Crucible Project

In literary works, irony is not just a sentence or a group of words; it is in fact a tool utilized by the author to indirectly enhance a character. In writing The Crucible, Arthur Miller employs three major types of irony: verbal, situational, and dramatic irony. The irony is used to illustrate a point, to add suspense and keep a reader interested in the author’s work, or to show a character’s ignorance. Miller displays much of his irony through the characters’ dialogue, and on occasion, shows the situational irony through an action.

Verbal irony is a figure of speech in which the “speaker intends to be understood as meaning something that contrasts with the literal or usual meaning of what he says.”[1] There is much verbal irony in this play. One example of this is when John Proctor says “Good. Then her saintliness is done with”[2], mentioning Abigail. However, Proctor does not actually believe that Abigail is a saint. She, in reality, actually had an affair with him, making her a sinner, since he is married. However, he says this line because the rest of the town, and most importantly, the courts believe that she is a believable and truthful young soul. In effect, he tries to convince the court and the people of her “unsaintliness”, by bringing to their attention her sins, but to no avail. Another example has Proctor telling his wife “It’s winter in here yet.”[3] However, it is actually spring, as in the same dialogue he asks her to go walking in the field with him so that they may pick flowers and bring them into their home. Proctor really means to tell his wife that their home is cold, that there is no sign of love. He believes that when his wife fills the home with warmth and love, he is forgiven for his sin of lechery, and only then can he continue on with his life normally. By using this type of irony, Miller’s characters indirectly bring something to our attention, which could not otherwise be done.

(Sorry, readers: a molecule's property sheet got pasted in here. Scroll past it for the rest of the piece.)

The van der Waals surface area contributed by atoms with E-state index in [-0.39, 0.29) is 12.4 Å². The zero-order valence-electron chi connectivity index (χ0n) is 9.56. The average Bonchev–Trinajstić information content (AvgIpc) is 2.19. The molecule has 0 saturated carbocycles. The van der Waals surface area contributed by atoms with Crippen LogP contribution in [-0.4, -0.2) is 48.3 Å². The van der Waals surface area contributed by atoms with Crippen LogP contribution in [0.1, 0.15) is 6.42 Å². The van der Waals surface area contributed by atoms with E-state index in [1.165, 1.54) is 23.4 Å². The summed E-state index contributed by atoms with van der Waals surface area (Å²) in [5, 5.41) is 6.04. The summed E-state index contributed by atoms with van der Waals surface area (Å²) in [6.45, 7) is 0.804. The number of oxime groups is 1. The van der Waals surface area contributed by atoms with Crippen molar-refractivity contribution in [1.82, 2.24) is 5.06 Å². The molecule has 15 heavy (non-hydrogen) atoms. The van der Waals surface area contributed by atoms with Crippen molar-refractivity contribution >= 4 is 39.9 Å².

Situational irony describes a “…discrepancy between appearance and reality, expectation and outcome, or reality and the way things should be.”[4] This is the second type of irony used in the play. The reader does not think an incident can occur, yet it does; which in turn keeps the reader guessing to what can happen next. One of many examples of this is Proctor telling his wife, Elizabeth, that he will “find Ezekiel Cheever.” and “tell him she said it were all in sport.”[5] He was referring to Abigail’s reason to why she was in the woods dancing with the others. Instead of Proctor, however, Cheever comes to arrest Elizabeth. This is to the disbelief of the reader due to the fact that they are led to believe Cheever is a friend who will offer his assistance. This irony could also be a surprise to the characters. Asked if Rebecca was accused, Reverend Hale responds, “God forbid such a one be charged”[6]. However, she is later arrested and charged with “the marvelous and supernatural murder of Goody Putnam’s babies”[7]. None of the characters could have suspected this, and many begin to doubt the court at this time. Throughout the play, there has not been such an astonishing example of this kind of irony then when Danforth tells Proctor “…your wife send me a claim in which she states she is pregnant…”[8]. This seems to be a contradiction to the thought of the reader since Proctor proclaims to his wife earlier in the play, “You forget nothin’ and forgive nothin’…I have gone tiptoe in this house all seven month…I have not moved from here to there without I think to please you…”[9]. From this dialogue, one would conclude that there was no love or romance, and to some degree, a lack of affection in their marriage for many months. So it is truly unsuspected, to the reader and to John Proctor himself, when we are told that Elizabeth is pregnant. By using this form of irony, the play never becomes excessively predictable. By using situational irony, Miller creates a sense suspense that keeps the reader drawn into the play.

Dramatic irony is viewed as a